Cover photo for Betty G. Kennedy's Obituary
Betty G. Kennedy Profile Photo
1929 Betty 2021

Betty G. Kennedy

October 14, 1929 — October 26, 2021

Betty G. Kennedy, 92, died Tuesday, Oct. 26, 2021, at the Legacy Living and Rehabilitation Center days after a seizure/stroke.

She was born Oct. 14, 1929, in Niobrara, Nebraska, to Dr. Carl Raymond and Lula (Hart) Green. She grew up in Niobrara, then moved with her mother and sister while in grade school to Lincoln, Nebraska. She graduated from Northeast High School in 1947 and then studied at the University of Nebraska, graduating in 1951 with a bachelor’s degree in journalism.

While at the university, she met Bruce M. Kennedy of Basin, Wyoming, when he decided to sit next to “the prettiest girl in the class.” They were married March, 18, 1951. During the time he served during the Korean War, she worked at the Ogallala, Nebraska, newspaper. After he returned from his service, they worked together at newspapers in Neligh, Nebraska, and then Lander, Wyoming. They moved to Greybull, Wyoming, in 1955 to begin work at the Greybull Standard, a newspaper they bought in 1959 and ran together for several decades.

In the 1970s and 1980s, they bought a dozen other newspapers in Wyoming and Montana, and created Sage Publishing, which continues to operate newspapers in Cody, Douglas, Gillette and Glenrock.

Bruce died in 1992, and for the next 29 years, Betty continued to publish their newspapers. At the time of her death, only one person had been involved in Wyoming newspapers longer than her. While Bruce received many accolades for his work, he always said he couldn’t have done any of it without Betty’s help, support and astute advice. They had three children, Brian, Ann and Bob — all of whom followed them into careers in newspapering. With their love and support, Betty and Bruce created a utopia for their children.

Betty lived in Greybull until 2019, when she moved to Gillette to live with her daughter Ann and son-in-law Bill. She moved to the Legacy in April.

There were few things that she couldn’t do when she put her mind to it. She maintained their 100 acres for 27 years after Bruce’s death, and still mowed their spacious lawn until she was 88. She fed his remaining horses twice a day through the winter for two decades. She learned to downhill ski at the new Antelope Butte Ski Area in 1966 and enjoyed skiing there into her late 70s. She also took up cross-country skiing late in life.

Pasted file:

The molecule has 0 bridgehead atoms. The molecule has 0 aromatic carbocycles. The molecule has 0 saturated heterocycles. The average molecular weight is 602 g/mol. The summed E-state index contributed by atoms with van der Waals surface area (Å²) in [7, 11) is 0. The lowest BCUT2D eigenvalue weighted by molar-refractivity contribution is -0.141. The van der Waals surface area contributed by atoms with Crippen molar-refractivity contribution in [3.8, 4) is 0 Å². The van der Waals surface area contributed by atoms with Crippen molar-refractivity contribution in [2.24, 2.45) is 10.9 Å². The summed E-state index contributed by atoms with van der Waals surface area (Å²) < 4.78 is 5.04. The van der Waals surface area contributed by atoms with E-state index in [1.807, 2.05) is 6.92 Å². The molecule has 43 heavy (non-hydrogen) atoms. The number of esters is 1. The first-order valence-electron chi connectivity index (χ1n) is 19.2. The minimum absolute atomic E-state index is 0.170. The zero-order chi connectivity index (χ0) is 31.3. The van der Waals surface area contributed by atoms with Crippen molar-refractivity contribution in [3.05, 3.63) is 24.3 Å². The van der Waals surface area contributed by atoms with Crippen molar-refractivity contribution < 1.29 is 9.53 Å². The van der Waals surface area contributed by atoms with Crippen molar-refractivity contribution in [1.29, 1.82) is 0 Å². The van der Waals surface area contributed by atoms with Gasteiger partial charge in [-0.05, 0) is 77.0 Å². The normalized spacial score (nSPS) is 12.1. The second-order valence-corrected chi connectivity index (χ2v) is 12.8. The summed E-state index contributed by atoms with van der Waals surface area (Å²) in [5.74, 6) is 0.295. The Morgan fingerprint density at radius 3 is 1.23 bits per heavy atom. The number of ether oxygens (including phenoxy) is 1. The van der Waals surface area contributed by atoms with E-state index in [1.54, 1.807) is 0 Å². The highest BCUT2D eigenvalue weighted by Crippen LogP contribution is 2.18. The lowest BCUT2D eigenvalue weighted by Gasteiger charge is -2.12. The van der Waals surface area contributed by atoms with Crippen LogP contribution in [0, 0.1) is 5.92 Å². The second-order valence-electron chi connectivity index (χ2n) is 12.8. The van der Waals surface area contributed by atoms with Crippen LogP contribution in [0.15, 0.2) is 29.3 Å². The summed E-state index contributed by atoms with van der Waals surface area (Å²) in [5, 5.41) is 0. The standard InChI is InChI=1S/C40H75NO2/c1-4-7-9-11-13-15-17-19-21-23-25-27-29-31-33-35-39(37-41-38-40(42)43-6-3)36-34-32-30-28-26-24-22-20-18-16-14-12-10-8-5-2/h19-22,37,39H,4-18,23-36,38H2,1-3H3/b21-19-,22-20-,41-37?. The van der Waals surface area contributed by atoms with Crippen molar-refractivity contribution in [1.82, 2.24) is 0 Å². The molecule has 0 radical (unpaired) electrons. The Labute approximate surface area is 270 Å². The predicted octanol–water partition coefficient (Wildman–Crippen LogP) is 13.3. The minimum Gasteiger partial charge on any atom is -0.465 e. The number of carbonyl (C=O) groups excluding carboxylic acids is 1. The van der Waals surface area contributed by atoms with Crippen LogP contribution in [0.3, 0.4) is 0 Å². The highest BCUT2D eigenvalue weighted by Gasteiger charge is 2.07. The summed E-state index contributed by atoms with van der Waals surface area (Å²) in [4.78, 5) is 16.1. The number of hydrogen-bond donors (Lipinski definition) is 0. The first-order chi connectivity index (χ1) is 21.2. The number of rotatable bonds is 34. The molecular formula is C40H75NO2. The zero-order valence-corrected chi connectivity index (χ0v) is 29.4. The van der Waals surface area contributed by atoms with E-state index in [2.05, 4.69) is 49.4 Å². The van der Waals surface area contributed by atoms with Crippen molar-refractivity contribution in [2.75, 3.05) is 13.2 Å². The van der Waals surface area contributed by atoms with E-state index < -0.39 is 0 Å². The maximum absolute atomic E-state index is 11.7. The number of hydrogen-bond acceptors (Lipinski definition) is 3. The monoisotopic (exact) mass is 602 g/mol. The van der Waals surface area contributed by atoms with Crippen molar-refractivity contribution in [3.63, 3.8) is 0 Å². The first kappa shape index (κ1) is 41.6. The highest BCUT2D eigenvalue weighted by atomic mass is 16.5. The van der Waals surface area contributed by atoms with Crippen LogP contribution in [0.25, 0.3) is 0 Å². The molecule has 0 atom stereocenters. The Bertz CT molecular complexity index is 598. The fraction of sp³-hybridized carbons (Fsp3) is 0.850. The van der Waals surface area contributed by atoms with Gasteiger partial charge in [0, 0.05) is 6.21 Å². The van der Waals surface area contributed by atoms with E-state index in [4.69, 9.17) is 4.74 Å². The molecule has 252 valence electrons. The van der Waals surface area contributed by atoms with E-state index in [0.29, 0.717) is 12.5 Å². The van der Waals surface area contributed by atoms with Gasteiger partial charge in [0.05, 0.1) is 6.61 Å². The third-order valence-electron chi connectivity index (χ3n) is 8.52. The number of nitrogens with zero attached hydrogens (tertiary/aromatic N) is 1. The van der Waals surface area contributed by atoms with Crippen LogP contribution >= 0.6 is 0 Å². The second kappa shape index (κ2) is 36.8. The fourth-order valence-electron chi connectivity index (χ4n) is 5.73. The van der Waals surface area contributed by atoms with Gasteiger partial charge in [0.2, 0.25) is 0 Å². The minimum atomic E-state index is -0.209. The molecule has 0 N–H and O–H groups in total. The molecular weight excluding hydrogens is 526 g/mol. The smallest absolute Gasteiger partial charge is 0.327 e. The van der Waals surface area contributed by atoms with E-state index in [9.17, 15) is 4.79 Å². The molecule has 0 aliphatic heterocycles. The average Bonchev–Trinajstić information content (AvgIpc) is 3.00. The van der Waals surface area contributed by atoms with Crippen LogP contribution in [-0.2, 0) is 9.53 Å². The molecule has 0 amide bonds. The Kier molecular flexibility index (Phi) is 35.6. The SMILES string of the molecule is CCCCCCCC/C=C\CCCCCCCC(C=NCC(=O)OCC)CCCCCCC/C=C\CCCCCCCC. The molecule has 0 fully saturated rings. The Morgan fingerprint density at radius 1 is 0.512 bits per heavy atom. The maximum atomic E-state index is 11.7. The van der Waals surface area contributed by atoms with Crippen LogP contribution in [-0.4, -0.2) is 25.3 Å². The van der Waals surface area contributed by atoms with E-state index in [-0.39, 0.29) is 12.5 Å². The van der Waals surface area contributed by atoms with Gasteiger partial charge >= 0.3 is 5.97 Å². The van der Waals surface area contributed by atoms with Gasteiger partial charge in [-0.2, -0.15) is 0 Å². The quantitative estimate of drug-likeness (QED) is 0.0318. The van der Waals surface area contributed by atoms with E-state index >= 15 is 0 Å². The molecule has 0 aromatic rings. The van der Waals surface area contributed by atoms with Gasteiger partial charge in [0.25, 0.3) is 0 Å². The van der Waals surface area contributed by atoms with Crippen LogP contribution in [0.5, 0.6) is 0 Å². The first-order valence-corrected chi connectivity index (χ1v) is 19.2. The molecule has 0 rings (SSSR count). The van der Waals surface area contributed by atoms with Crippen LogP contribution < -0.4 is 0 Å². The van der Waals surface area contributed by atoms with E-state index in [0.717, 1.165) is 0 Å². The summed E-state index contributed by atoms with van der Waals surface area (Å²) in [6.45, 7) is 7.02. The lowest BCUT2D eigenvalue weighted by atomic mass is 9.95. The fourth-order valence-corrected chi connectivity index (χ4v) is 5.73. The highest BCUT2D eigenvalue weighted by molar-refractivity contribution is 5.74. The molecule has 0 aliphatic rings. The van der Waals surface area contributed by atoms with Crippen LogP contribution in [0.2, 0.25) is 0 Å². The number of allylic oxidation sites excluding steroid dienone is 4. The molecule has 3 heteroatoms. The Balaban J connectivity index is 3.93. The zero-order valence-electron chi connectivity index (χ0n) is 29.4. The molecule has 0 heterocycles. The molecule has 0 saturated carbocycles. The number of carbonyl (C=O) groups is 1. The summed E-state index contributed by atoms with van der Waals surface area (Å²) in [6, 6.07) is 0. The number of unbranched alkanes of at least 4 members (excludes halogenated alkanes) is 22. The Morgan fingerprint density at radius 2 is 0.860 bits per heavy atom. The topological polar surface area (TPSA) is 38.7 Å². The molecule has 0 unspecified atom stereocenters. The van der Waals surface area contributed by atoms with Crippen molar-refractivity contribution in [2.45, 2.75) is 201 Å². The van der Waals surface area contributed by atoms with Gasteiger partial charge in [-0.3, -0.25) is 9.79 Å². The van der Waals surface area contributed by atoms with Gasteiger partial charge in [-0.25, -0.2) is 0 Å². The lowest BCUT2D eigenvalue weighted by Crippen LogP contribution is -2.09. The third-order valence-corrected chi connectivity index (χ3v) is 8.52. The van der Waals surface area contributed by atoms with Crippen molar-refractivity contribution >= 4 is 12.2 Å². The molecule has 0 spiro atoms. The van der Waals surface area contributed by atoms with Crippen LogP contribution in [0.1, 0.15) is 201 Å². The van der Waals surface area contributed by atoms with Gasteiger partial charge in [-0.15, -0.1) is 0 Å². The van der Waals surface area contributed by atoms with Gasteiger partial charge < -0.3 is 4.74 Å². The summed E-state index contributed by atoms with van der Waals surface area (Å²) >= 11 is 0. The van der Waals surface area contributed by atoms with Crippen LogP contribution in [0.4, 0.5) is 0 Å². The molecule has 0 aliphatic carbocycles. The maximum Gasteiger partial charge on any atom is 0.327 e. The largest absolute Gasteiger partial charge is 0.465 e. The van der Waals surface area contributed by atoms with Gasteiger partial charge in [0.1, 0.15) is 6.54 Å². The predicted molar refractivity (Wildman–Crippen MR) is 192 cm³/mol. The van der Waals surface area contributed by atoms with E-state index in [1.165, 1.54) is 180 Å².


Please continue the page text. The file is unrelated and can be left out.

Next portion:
Their home was testament to her green thumb. She turned rocky soil into a garden paradise, growing vegetables, annuals and perennials in abundance. She knew all of them by name, both the botanical name and the more common name. Inside the house in 1963, she built an atrium and filled it and every other room with potted plants, growing many of them from seed in the days before plants were available in stores.

She was a friend to all animals over the years, but especially dogs, with whom she had a special kinship. She loved to sit and look out her windows to see the different wildlife that would appear, from birds, to squirrels, to turkeys, to deer and even an occasional fox or heron.

She was a crossword puzzle aficionado and a voracious reader, consuming several newspapers a day and always having a few magazines or books nearby. She took up many hobbies during her lifetime, and started running in her 50s, finishing several 5Ks. She hiked many mountains in the Big Horns with her dog, Trudy, and rode horseback into the Cloud Peak Wilderness several times with Bruce and the kids. She was an accomplished cook, even though she hated it, and she always — always — enjoyed a glass of white wine in the evening. She remained a Cornhusker fan until the end. She was a member of the First Presbyterian Church of Greybull, Tri Delta sorority and PEO.

She was proud of her Swedish heritage and the hard work done by her mother and grandmother to support their families. She repeated their stories to her children, often with her grandmother’s admonition, “Life wasn’t meant to be easy.” She was an inspiration as a mother and as a mentor to her children, and the most wonderful grandmother in every way possible to her grandchildren.

She is survived by her children, Brian Kennedy of Columbia Falls, Montana, Ann (Bill) Turner of Gillette, Wyoming, and Bob (Jeanna) Kennedy of Cody, Wyoming; grandchildren Jim, Justin, Tia, Ashley, Matt and Kevin; step-grandchildren, Michael, Bailey and Alaina; six great-grandchildren; her sister-in-law, Elizabeth Stickley of Malta, Montana; and four nieces and nephews.

She was preceded in death by her husband and her sister, Helen Baird.

Private family services will be held at a later date.

In lieu of flowers, memorials can be made to the Alzheimer’s Association or memory care group, an animal care facility or the charity of one’s choice. Condolences may be sent to Walker Funeral Home, 410 Medical Arts Court, Gillette, WY 82716 or online at
To order memorial trees or send flowers to the family in memory of Betty G. Kennedy, please visit our flower store.


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